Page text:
Goodreads | All the Light We Cannot See

A House in the SkyIt's winter in Cleveland, and you know what that means. Lots of time off shooting, which I've filled with reading. On the couch. Under a blanket. With a cup of something hot in my hand. Nevermind that it was 65 degrees on Saturday. I'm still working hard on my winter reading list. In case you need a good book suggestion for a chilly Saturday (or a spring break trip to a tropical spot ... jealous!), here are my latest ...

The Girl on the Train by Paula Hawkins I know this book gets mixed reviews (especially now that it's going to be a movie!), but DANG I thought it was riveting! I finished this book in two days, which is crazy fast for me, the girl who usually likes to make good books last. I just HAD TO KNOW WHAT WAS GOING TO HAPPEN NEXT! If you like suspense and mystery and psychological thrillers, you're going to need to start reading this book ASAP. (*****)

A House in the Sky by Amanda Lindhout This was one of my very favorite reads of 2015. Amanda Lindhout wrote this memoir after being kidnapped and held in captivity for more than a year in Somalia. Her life stories prior to being kidnapped are just unbelievable, and I was fascinated by how she used her experiences and sheer will to survive in isolation for months on end. This girl is clever and brave. (*****)

In the Unlikely Event by Judy Blume Guys. Judy Blume was my all-time favorite author when I was little. I read Are you There God? It's me, Margaret., like, a lot. So when my mom gifted me this book, I had high hopes for it. The story is fictional, but it's based around these three plane crashes that really, truly did take place in Elizabeth, N.J., in the early 1950s. The premise is interesting, and the story is well-written, but I'll still take my favorite Judy Blume classics over this one any day. (***)

The Short and Tragic Life of Robert Peace by Jeff Hobbs This one came from the recommendation of a photographer friend who is an avid reader (hi, Sarah!), and I knew her suggestion wouldn't disappoint. I did NOT expect to really get attached to this story the way I did though. Robert Peace's life was extraordinary: He fought through poverty and major family struggles to earn a full ride to Yale. Post-Yale, he moved back to his hometown of Newark and entered the drug ring. It's not at all as black and white as I just summed up here, and that makes this story is SO, so important. (*****)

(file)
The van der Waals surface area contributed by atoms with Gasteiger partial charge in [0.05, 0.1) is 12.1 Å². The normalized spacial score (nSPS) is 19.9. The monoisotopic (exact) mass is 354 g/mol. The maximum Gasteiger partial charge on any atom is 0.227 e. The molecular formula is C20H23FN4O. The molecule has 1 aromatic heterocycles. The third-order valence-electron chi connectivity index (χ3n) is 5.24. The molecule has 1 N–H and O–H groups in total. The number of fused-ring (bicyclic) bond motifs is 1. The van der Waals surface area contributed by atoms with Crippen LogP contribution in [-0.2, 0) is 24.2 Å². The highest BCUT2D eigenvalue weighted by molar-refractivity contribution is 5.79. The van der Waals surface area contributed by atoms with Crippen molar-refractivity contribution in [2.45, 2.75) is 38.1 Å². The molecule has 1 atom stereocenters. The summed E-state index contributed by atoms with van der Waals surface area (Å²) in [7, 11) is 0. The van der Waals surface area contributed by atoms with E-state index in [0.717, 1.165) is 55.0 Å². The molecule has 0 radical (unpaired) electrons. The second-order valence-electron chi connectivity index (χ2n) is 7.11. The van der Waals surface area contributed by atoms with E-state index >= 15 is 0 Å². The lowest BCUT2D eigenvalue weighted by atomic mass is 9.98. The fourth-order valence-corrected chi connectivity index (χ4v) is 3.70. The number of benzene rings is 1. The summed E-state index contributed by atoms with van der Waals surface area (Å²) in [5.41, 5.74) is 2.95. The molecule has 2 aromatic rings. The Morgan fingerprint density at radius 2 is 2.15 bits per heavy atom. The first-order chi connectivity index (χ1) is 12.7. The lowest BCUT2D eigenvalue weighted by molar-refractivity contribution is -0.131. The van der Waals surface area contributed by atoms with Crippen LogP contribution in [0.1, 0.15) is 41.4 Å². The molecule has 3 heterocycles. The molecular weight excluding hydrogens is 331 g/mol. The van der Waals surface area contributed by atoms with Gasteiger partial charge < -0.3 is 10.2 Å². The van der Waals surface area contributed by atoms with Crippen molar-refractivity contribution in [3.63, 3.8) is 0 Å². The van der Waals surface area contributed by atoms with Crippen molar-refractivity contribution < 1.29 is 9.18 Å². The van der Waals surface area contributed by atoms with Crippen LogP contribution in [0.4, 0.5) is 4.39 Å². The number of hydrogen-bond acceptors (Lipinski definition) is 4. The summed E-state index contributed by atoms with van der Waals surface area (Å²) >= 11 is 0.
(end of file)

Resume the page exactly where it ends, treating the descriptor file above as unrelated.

Everything I Never Told You by Celeste Ng I picked up this book in a quaint cottage book shop in Northern Michigan. Just thinking about it brings me back to warm summer days and lots of cherry pie. This story is not quite as carefree as warm summer days, but it's riveting anyways. After a girl's body is found in a lake, her family struggles to come to terms with what might have happened to her. It's a little bit mystery, a lot bit moving. ;) Pick it up! (****)

Essentialism: The Disciplined Pursuit of Less by Greg McKeown It took me awhile to get through this book because, ironically, I was finishing up my busy season when I started it. I probably needed this message most then, you know? McKeown writes about doing less things well by being more selective with our choices and time … even if it seems counterintuitive. I learned a lot from this one, and I hope I can apply some of it this year. (****)

Scary Close by Donald Miller I've been a fan of Donald Miller's since I read Blue Like Jazz in college, and reading this book was like visiting an old friend. Miller's writing style pulls you right in and is always relatable, and this memoir about "dropping the act and finding true intimacy" was funny, heartwarming and hit close to home for me. (*****)

All the Light we Cannot See by Anthony Doerr Oh, this book. I loved it. It was hard, but it was so good. The story is set in France and Germany during WWII and switches back and forth between a blind, French girl's war experience and a German boy's (who ends up being forced to fight for Germany). This was a perspective on WWII that I've never considered, and it was eye-opening. I didn't want this one to end. (*****!)

The Very Picture of You by Isabel Wolff As you've probably noticed, I tend to go for stories of real struggle and oppression. I don't know why; I'm just drawn to them! This book is not one of my usual reads, and while it was a bit fluffy, it was entertaining enough for a ski trip weekend. The main character is a portrait artist who falls in love with one of her subjects, and that subject just so happens to be very off limits for her. A little soap opera-y, but engaging anyway. (***)

Under a Painted Sky by Stacey Lee A young adult read about a Chinese girl and a runaway slave braving the Oregon Trail to escape their unjust life back in Missouri. This book surprised me. First, because I had no idea that it was YA until I opened it and saw the big print (ha!) and second, because I've never read a story quite like this one. It was like a lot of pieces of American history—that I knew about each on their own—all came together to craft this beautiful story. (*****)

Hope: A Memoir of Survival in Cleveland by Amanda Berry and Gina DeJesus I was a little bit leery to read this book because I knew it would be a hard one to process, but I was totally engrossed from the start. It's unbelievable what those three girls went through for 10+ years, and I'm so glad I now know their side of the story. (*****)